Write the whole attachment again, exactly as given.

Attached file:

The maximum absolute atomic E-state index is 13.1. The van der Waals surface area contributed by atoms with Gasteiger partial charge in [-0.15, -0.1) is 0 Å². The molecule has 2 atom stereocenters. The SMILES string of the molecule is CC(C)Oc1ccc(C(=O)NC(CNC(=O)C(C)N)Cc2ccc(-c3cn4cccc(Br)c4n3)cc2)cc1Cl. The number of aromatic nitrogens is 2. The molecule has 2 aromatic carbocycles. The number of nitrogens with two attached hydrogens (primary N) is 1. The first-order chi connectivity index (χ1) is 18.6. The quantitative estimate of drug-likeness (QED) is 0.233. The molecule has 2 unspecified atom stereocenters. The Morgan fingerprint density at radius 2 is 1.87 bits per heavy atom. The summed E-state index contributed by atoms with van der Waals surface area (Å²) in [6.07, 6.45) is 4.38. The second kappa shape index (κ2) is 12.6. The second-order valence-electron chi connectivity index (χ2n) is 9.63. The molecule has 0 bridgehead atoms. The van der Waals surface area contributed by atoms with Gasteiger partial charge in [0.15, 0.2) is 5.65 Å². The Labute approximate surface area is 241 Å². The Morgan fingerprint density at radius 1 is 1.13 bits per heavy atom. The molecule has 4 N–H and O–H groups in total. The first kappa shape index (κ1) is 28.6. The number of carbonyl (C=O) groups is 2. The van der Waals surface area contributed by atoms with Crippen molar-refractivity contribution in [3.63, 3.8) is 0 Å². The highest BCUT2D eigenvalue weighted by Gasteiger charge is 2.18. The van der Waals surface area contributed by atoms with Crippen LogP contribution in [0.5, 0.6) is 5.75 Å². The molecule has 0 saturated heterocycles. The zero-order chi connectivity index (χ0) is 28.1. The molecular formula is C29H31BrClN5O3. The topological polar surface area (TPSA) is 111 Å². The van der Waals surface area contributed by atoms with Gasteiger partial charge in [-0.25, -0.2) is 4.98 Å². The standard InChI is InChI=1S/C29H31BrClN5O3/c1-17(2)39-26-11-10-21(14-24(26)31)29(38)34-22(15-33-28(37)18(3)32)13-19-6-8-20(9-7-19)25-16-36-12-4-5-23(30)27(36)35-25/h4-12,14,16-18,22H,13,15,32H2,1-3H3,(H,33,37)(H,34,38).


The maximum absolute atomic E-state index is 13.1. The van der Waals surface area contributed by atoms with Gasteiger partial charge in [-0.15, -0.1) is 0 Å². The molecule has 2 atom stereocenters. The SMILES string of the molecule is CC(C)Oc1ccc(C(=O)NC(CNC(=O)C(C)N)Cc2ccc(-c3cn4cccc(Br)c4n3)cc2)cc1Cl. The number of aromatic nitrogens is 2. The molecule has 2 aromatic carbocycles. The number of nitrogens with two attached hydrogens (primary N) is 1. The first-order chi connectivity index (χ1) is 18.6. The quantitative estimate of drug-likeness (QED) is 0.233. The molecule has 2 unspecified atom stereocenters. The Morgan fingerprint density at radius 2 is 1.87 bits per heavy atom. The summed E-state index contributed by atoms with van der Waals surface area (Å²) in [6.07, 6.45) is 4.38. The second kappa shape index (κ2) is 12.6. The second-order valence-electron chi connectivity index (χ2n) is 9.63. The molecule has 0 bridgehead atoms. The van der Waals surface area contributed by atoms with Gasteiger partial charge in [0.15, 0.2) is 5.65 Å². The Labute approximate surface area is 241 Å². The Morgan fingerprint density at radius 1 is 1.13 bits per heavy atom. The molecule has 4 N–H and O–H groups in total. The first kappa shape index (κ1) is 28.6. The number of carbonyl (C=O) groups is 2. The van der Waals surface area contributed by atoms with Crippen molar-refractivity contribution in [3.63, 3.8) is 0 Å². The highest BCUT2D eigenvalue weighted by Gasteiger charge is 2.18. The van der Waals surface area contributed by atoms with Crippen LogP contribution in [0.5, 0.6) is 5.75 Å². The molecule has 0 saturated heterocycles. The zero-order chi connectivity index (χ0) is 28.1. The molecular formula is C29H31BrClN5O3. The topological polar surface area (TPSA) is 111 Å². The van der Waals surface area contributed by atoms with Gasteiger partial charge in [-0.25, -0.2) is 4.98 Å². The standard InChI is InChI=1S/C29H31BrClN5O3/c1-17(2)39-26-11-10-21(14-24(26)31)29(38)34-22(15-33-28(37)18(3)32)13-19-6-8-20(9-7-19)25-16-36-12-4-5-23(30)27(36)35-25/h4-12,14,16-18,22H,13,15,32H2,1-3H3,(H,33,37)(H,34,38).